Mazo de la Roche: Rich and Famous Writer

The first thing that struck me about Mazo de la Roche: Rich and Famous Writer by Heather Kirk was its subtitle: of all the ways to describe the author, why choose that? It then dawned on me shortly after I started reading that this was really a juvenile biography, as it was peppered with imaginary scenes from the author’s childhood, including verbatim conversations. I loathed the preponderance of exclamation marks–an unfortunate yet common sight in juvenile literature–which is never a good thing in adult nonfiction. Who was Kirk’s targeted reading audience? One look at the author’s own website answers this question:

“This fun-to-read book is aimed at high-school students in Grades 10 to 12 and at adults who want a quick introduction to de la Roche. As well as conveying new facts about de la Roche, the biography entertains and informs with dramatic scenes that read like a novel.”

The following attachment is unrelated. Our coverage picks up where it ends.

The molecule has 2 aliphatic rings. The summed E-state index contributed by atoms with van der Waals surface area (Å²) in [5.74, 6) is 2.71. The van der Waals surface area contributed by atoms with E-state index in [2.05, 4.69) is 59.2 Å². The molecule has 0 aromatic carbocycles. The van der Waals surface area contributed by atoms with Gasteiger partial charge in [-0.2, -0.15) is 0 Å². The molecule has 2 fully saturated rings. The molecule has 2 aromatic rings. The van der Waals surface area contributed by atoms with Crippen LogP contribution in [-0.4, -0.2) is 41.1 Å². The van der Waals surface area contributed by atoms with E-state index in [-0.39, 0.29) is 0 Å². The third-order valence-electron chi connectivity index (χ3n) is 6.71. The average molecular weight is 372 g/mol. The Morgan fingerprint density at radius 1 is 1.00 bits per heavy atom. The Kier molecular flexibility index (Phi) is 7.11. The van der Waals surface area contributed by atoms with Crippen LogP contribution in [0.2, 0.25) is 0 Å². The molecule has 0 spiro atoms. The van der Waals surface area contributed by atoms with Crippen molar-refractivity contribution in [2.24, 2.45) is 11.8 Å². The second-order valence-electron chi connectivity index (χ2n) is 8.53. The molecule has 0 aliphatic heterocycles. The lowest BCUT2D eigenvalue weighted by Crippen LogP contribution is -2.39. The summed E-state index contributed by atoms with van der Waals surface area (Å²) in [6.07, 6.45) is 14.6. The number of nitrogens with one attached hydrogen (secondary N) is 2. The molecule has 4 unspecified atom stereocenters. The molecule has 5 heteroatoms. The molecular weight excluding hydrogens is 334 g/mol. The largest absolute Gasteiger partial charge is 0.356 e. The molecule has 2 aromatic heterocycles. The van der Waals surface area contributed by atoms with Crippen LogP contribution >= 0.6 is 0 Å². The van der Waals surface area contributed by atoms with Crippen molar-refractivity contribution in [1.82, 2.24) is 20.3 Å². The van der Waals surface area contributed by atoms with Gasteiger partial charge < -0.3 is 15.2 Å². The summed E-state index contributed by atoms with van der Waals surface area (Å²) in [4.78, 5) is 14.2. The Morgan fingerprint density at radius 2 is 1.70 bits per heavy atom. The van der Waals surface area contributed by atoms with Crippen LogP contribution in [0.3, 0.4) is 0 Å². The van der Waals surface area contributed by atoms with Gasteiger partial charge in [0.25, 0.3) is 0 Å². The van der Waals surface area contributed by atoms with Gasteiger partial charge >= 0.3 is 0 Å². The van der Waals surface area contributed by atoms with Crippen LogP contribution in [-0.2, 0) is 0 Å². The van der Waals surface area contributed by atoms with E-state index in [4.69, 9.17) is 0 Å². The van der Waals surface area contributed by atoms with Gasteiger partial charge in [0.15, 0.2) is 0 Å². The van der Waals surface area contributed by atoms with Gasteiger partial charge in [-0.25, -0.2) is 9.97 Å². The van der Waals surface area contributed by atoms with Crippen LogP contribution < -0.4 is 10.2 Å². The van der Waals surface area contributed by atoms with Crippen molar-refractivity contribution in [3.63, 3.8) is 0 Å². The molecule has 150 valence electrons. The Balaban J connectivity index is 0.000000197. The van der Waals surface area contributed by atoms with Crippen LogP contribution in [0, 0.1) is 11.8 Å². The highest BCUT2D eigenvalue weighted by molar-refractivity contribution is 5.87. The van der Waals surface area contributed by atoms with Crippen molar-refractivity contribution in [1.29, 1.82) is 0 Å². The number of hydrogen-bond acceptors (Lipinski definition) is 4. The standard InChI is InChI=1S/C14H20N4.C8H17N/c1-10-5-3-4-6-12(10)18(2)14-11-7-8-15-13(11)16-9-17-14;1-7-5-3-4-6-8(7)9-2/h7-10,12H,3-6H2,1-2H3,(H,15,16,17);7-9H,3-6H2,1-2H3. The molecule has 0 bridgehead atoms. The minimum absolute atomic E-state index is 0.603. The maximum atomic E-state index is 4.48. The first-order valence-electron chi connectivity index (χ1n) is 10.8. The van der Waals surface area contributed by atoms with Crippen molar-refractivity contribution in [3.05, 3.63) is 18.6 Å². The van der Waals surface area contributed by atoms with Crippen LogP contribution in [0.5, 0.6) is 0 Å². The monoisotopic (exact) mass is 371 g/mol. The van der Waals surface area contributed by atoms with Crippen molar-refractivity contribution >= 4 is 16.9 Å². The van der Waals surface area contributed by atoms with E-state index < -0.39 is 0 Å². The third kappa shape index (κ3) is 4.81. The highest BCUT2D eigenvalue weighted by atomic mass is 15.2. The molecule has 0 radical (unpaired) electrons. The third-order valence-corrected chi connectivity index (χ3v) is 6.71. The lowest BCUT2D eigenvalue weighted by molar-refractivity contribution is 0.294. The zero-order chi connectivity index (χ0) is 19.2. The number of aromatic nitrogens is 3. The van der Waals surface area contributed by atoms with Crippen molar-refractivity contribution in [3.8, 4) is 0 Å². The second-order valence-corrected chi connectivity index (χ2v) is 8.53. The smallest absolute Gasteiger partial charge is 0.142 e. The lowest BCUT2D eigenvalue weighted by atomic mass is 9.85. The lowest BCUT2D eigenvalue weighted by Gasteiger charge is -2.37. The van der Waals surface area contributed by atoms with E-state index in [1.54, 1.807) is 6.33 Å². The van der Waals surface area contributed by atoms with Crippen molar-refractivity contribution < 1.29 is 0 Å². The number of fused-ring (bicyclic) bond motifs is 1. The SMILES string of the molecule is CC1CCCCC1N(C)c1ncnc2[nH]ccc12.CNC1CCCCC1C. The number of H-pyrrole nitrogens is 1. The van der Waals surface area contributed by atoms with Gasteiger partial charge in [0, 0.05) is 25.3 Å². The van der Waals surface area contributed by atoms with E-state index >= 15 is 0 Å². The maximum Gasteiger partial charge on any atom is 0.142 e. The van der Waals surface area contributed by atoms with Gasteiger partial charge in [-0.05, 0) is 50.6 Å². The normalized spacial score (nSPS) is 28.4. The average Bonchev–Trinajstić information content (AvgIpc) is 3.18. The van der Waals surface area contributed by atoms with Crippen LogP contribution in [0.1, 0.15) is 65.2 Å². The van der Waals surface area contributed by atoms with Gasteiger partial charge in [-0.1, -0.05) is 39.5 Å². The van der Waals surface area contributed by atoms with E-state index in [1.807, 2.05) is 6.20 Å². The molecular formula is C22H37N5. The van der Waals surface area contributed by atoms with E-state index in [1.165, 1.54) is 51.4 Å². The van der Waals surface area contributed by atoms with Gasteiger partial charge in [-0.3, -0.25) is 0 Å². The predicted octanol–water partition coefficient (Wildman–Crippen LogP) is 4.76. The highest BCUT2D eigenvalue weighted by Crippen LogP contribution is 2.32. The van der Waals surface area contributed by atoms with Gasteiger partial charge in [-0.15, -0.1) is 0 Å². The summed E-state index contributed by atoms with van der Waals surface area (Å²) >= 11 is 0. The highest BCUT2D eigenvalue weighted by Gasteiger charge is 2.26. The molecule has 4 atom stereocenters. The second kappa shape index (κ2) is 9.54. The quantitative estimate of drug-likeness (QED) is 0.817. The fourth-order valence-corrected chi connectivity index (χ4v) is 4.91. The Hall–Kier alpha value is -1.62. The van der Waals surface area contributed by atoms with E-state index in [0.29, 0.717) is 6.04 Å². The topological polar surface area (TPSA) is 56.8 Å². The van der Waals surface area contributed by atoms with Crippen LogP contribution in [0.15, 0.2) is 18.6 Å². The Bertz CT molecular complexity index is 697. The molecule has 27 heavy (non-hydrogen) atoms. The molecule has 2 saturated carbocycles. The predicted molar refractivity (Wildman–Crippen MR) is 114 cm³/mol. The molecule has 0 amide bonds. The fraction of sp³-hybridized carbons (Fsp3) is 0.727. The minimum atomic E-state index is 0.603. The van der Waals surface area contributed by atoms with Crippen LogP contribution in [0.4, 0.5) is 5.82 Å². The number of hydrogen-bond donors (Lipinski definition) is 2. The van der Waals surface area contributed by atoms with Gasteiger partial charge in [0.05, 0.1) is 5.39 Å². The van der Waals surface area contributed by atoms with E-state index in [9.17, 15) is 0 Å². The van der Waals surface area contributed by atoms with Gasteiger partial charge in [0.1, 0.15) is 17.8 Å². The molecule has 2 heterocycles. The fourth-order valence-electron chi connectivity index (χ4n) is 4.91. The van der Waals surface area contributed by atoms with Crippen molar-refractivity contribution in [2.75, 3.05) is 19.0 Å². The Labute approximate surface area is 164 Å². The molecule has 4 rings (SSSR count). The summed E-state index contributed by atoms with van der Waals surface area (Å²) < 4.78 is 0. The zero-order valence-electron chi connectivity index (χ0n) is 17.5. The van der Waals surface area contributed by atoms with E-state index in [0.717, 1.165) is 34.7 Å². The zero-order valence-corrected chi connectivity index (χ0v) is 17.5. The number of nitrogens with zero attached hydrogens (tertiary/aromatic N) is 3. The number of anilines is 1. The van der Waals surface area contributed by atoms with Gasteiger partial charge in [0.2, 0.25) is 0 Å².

So there you go. I still feel that Kirk was talking down to the students, as I would have placed the target audience at the junior high school level. Yet still, if her aim was to introduce especially young people and adults to de la Roche, then I commend her.

Kirk published her book in 2006, ten years after Thirty-Two Short Views on Mazo de la Roche, which she credited in the section on consulted sources. I didn’t find much difference between these books aside from the selection of photographs Kirk used and the dramatic reenactments and dialogue from de la Roche’s past. It was a speedy read on account of the short paragraphs and voluminous invented quotations. Having just read a similar biography on the author certainly helped me race through this one.

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